In her speech, Ms. Lam mentioned “development” 48 times, with an emphasis on construction and infrastructure expansion measures that she called a “very bold” attempt to fix problems related to housing, land supply, livelihood and economic development in a city that ranks as one of the world’s least affordable. Her plans include seeking to install public housing on roughly 450 hectares of brownfield sites, much of it privately owned, unproductive agricultural land that could be seized by the government to build 10,000 transitional homes in the next three years. She also raised the lending cap for first-time home buyers.
The plans struck some as a set of governance solutions familiar in mainland China – heavy on construction, bereft of political concessions – that are now being used in hopes of buying peace in Hong Kong.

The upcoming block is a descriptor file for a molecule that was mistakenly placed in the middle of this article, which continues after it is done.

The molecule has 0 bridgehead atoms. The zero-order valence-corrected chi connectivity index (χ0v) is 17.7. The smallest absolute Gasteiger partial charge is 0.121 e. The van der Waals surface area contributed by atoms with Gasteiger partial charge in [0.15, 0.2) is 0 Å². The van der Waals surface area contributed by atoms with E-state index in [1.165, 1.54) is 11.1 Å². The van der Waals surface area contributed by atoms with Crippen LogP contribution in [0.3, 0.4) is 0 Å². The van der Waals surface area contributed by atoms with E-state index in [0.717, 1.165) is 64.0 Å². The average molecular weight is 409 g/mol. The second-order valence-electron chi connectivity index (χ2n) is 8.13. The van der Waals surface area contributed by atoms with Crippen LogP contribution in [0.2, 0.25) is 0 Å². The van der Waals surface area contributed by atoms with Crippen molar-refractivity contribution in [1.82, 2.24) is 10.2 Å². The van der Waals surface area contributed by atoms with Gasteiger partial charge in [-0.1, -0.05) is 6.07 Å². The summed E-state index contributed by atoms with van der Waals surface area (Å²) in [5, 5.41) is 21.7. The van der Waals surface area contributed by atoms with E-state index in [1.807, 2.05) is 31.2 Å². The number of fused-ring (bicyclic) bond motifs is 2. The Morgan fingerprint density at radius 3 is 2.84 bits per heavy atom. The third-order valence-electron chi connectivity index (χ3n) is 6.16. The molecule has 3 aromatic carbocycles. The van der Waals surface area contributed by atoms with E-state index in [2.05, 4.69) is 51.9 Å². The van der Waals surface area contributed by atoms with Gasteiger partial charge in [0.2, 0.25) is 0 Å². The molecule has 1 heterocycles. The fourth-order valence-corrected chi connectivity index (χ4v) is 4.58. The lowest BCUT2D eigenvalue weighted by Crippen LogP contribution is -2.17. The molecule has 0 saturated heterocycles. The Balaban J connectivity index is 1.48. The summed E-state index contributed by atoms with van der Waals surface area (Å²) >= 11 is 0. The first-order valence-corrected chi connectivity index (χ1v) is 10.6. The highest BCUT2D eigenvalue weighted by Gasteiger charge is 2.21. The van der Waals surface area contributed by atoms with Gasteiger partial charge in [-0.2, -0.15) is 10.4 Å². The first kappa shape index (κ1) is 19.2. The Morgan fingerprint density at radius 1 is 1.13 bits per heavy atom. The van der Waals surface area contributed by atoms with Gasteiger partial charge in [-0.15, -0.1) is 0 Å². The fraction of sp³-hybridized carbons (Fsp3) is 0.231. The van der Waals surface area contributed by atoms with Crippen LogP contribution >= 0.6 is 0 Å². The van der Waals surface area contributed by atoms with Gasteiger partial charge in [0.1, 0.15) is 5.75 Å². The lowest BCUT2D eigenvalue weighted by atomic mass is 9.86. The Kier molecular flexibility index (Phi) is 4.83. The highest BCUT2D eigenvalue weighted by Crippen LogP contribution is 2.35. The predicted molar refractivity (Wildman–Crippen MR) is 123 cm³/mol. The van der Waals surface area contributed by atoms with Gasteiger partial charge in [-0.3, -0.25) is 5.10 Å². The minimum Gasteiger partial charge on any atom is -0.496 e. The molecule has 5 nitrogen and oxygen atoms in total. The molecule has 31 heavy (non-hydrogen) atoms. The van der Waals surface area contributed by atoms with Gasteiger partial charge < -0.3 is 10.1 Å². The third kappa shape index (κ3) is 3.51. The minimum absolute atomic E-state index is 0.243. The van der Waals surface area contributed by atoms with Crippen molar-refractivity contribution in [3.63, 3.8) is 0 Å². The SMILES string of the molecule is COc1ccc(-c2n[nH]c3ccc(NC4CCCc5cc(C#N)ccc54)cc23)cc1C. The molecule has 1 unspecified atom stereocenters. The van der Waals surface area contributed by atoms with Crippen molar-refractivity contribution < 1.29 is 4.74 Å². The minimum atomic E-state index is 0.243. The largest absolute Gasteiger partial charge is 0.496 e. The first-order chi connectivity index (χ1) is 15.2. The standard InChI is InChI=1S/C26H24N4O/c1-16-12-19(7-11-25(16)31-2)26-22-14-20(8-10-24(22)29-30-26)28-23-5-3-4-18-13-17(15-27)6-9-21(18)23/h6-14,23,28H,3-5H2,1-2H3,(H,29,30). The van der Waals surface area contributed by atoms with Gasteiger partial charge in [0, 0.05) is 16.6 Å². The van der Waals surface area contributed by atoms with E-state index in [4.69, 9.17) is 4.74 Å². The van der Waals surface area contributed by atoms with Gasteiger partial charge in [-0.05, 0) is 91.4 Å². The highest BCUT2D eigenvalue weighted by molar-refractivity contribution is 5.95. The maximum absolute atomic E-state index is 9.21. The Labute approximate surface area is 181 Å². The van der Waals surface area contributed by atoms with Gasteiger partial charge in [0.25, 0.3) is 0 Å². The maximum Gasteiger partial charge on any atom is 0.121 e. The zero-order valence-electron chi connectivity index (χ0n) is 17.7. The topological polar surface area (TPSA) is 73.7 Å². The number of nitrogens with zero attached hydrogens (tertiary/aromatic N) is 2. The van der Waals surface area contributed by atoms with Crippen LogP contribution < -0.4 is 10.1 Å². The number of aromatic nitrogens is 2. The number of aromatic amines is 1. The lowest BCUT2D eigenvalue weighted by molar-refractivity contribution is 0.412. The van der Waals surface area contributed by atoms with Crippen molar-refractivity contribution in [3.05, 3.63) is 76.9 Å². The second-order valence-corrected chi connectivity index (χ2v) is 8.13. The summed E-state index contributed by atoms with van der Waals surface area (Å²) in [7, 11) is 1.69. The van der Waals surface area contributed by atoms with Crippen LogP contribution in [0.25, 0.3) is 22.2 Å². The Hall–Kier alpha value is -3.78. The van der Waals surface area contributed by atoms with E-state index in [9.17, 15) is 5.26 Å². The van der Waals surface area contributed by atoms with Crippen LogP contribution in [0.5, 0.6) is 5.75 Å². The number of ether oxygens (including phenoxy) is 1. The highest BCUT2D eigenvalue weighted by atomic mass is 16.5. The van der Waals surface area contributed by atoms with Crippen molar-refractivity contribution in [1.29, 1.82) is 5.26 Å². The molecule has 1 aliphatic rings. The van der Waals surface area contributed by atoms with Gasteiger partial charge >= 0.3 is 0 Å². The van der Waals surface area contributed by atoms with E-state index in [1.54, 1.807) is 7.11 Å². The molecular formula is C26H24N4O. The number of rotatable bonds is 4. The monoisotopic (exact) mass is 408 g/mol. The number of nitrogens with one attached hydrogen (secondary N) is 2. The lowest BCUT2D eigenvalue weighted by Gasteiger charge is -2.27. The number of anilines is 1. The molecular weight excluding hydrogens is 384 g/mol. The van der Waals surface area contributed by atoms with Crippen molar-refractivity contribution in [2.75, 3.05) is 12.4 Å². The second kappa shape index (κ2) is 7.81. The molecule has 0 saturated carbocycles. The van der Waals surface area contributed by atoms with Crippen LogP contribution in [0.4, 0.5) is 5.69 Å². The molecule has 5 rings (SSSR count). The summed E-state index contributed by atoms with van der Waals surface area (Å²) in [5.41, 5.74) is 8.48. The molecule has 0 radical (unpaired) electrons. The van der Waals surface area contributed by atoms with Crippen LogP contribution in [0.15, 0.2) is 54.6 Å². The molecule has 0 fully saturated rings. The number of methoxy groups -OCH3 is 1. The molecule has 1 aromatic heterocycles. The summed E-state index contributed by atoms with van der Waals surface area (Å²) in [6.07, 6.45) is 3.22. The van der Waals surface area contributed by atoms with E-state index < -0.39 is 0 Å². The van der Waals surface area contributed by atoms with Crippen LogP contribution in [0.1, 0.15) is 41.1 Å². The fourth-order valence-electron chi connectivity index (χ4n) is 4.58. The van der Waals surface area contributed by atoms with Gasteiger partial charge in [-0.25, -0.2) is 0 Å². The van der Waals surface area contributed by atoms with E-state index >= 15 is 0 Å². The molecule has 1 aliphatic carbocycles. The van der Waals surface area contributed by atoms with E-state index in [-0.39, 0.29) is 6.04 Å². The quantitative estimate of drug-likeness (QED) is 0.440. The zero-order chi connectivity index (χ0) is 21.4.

“Carrie Lam runs Hong Kong according to what the Beijing mouthpiece tells her to,” said Kenneth Chan, a political science scholar at Hong Kong Baptist University, referring to two state-run Chinese newspapers.
On Wednesday, the Beijing-controlled Wen Wei Po newspaper published an editorial saying the outbreak of violence in Hong Kong “is directly related to the inability to resolve deeply rooted contradictions in Hong Kong, such as limited supply of land and housing, the disparity between rich and poor, and difficulties in upward mobility for young people.”
But local scholars have in a series of reports over the last few years concluded that the primary worry for the city’s youth, in particular, is political rather than economic. Last week, researchers at the Chinese University of Hong Kong released a survey that showed 42.3 per cent of residents “would emigrate if they had the chance,” a significant increase from last year, with the most important reasons being “too much political dispute/social cleavage” and “no democracy in Hong Kong.” Overcrowded living conditions were the fourth-most important factor. (Canada was the most popular destination for those looking to emigrate.)